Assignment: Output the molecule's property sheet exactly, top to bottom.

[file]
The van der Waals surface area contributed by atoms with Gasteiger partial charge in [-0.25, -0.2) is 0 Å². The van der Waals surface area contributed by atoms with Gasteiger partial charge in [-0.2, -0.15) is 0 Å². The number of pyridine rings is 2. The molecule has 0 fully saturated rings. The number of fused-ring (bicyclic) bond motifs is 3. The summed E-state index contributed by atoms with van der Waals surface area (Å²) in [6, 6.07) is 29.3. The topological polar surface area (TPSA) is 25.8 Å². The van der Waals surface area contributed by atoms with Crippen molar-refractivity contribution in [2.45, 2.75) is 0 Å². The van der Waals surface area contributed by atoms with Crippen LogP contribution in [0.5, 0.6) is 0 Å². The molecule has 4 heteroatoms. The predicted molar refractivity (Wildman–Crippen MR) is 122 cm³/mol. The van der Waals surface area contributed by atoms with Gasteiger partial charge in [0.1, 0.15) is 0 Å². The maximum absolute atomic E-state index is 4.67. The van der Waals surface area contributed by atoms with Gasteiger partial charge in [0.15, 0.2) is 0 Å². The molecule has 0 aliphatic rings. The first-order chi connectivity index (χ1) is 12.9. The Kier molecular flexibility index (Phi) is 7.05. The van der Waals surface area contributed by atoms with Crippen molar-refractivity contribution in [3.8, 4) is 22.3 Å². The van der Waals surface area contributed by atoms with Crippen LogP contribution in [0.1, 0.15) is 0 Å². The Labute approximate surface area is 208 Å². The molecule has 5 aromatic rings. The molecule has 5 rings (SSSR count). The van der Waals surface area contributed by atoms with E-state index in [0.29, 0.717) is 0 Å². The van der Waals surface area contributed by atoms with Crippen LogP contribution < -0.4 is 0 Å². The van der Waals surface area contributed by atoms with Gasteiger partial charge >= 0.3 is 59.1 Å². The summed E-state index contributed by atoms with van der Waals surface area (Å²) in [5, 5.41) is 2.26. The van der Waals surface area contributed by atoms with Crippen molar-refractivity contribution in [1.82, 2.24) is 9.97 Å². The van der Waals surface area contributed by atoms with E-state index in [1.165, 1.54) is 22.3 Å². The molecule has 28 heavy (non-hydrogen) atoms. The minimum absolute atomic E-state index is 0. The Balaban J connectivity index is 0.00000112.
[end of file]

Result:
The van der Waals surface area contributed by atoms with Gasteiger partial charge in [-0.25, -0.2) is 0 Å². The van der Waals surface area contributed by atoms with Gasteiger partial charge in [-0.2, -0.15) is 0 Å². The number of pyridine rings is 2. The molecule has 0 fully saturated rings. The number of fused-ring (bicyclic) bond motifs is 3. The summed E-state index contributed by atoms with van der Waals surface area (Å²) in [6, 6.07) is 29.3. The topological polar surface area (TPSA) is 25.8 Å². The van der Waals surface area contributed by atoms with Crippen molar-refractivity contribution in [2.45, 2.75) is 0 Å². The van der Waals surface area contributed by atoms with Crippen LogP contribution in [0.5, 0.6) is 0 Å². The molecule has 4 heteroatoms. The predicted molar refractivity (Wildman–Crippen MR) is 122 cm³/mol. The van der Waals surface area contributed by atoms with Gasteiger partial charge in [0.1, 0.15) is 0 Å². The maximum absolute atomic E-state index is 4.67. The van der Waals surface area contributed by atoms with Gasteiger partial charge in [0.15, 0.2) is 0 Å². The molecule has 0 aliphatic rings. The first-order chi connectivity index (χ1) is 12.9. The Kier molecular flexibility index (Phi) is 7.05. The van der Waals surface area contributed by atoms with Crippen molar-refractivity contribution in [3.8, 4) is 22.3 Å². The van der Waals surface area contributed by atoms with Crippen LogP contribution in [0.1, 0.15) is 0 Å². The Labute approximate surface area is 208 Å². The molecule has 5 aromatic rings. The molecule has 5 rings (SSSR count). The van der Waals surface area contributed by atoms with E-state index in [0.29, 0.717) is 0 Å². The van der Waals surface area contributed by atoms with Crippen LogP contribution < -0.4 is 0 Å². The van der Waals surface area contributed by atoms with Gasteiger partial charge >= 0.3 is 59.1 Å². The summed E-state index contributed by atoms with van der Waals surface area (Å²) in [5, 5.41) is 2.26. The van der Waals surface area contributed by atoms with Crippen molar-refractivity contribution in [1.82, 2.24) is 9.97 Å². The van der Waals surface area contributed by atoms with E-state index in [1.165, 1.54) is 22.3 Å². The molecule has 28 heavy (non-hydrogen) atoms. The minimum absolute atomic E-state index is 0. The Balaban J connectivity index is 0.00000112.